alexisavoire wrote:Is anyone else worried sick?
Joel Hollingsworth wrote:
There are quite a few sorts of bee. Some of the solitary species are extremely resilient.
Einstein must have known of the existence of bumble bees, but maybe not orchard mason bees etc. As a physicist, he was used to cutting variety down to its essence, then extrapolating as far as possible from that essence, a technique that doesn't work as well in ecology.
That isn't even touching the subject of lepidoptera, bats, birds, etc.
Native populations of pollinators are worth about $3 billion to California agriculture alone. If honeybees were to suddenly vanish, it might be decades before we learned enough about insectiary borders and shelter belts to completely make up the difference, but I guarantee there would not be a total, worldwide crop failure within the segment of crops that honeybees can pollinate. Released from competition with honeybees, some varieties of native pollinator might even explode in population, especially with such a large economic incentive supporting their care. Farmers also respond to ecological realities, and any species that truly depends on honeybees might find itself suddenly replaced by species that can be pollinated by other means.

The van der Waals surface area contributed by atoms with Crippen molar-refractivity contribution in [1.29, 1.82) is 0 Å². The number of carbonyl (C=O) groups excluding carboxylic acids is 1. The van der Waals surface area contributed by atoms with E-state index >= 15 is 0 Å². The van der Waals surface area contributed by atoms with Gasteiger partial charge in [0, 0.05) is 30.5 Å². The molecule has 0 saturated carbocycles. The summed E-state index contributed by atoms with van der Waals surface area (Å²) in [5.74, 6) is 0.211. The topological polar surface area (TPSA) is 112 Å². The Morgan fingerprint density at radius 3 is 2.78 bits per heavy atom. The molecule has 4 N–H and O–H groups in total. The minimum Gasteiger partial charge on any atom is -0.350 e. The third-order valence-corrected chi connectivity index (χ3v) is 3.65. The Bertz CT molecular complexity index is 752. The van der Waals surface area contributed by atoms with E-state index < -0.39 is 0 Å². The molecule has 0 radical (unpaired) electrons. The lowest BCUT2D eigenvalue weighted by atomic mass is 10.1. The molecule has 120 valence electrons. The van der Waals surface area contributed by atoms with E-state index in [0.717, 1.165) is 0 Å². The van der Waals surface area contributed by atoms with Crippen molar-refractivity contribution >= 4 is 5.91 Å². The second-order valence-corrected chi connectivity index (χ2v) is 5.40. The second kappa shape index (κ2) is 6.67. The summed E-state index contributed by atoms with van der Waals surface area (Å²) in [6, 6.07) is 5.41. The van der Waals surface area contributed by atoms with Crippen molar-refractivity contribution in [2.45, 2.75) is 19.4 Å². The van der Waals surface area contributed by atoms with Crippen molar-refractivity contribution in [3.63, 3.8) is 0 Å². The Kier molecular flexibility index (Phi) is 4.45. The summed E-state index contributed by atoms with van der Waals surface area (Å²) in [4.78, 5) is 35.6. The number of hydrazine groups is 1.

paul wheaton wrote:(anybody have more?)
paul wheaton wrote:
(anybody have more?)
Bees pollinate about one-third of humanity's food supply.
woodinvilledave wrote:Not that i'm pitching any product
brice Moss wrote:
and you've finally forced me to become a you tube member so I can comment and vote on your bloody vids
look out for echoslopes
Burra Maluca wrote:
Maybe you just have to be patient and give it time. Lots of time. You're ahead of your time Paul - the rest of the world has to catch up a little.
Brace yourself while corporate america tries to sell us its things. Some day they will chill and use tiny ads.
permaculture bootcamp - learn permaculture through a little hard workhttps://permies.com/wiki/bootcamp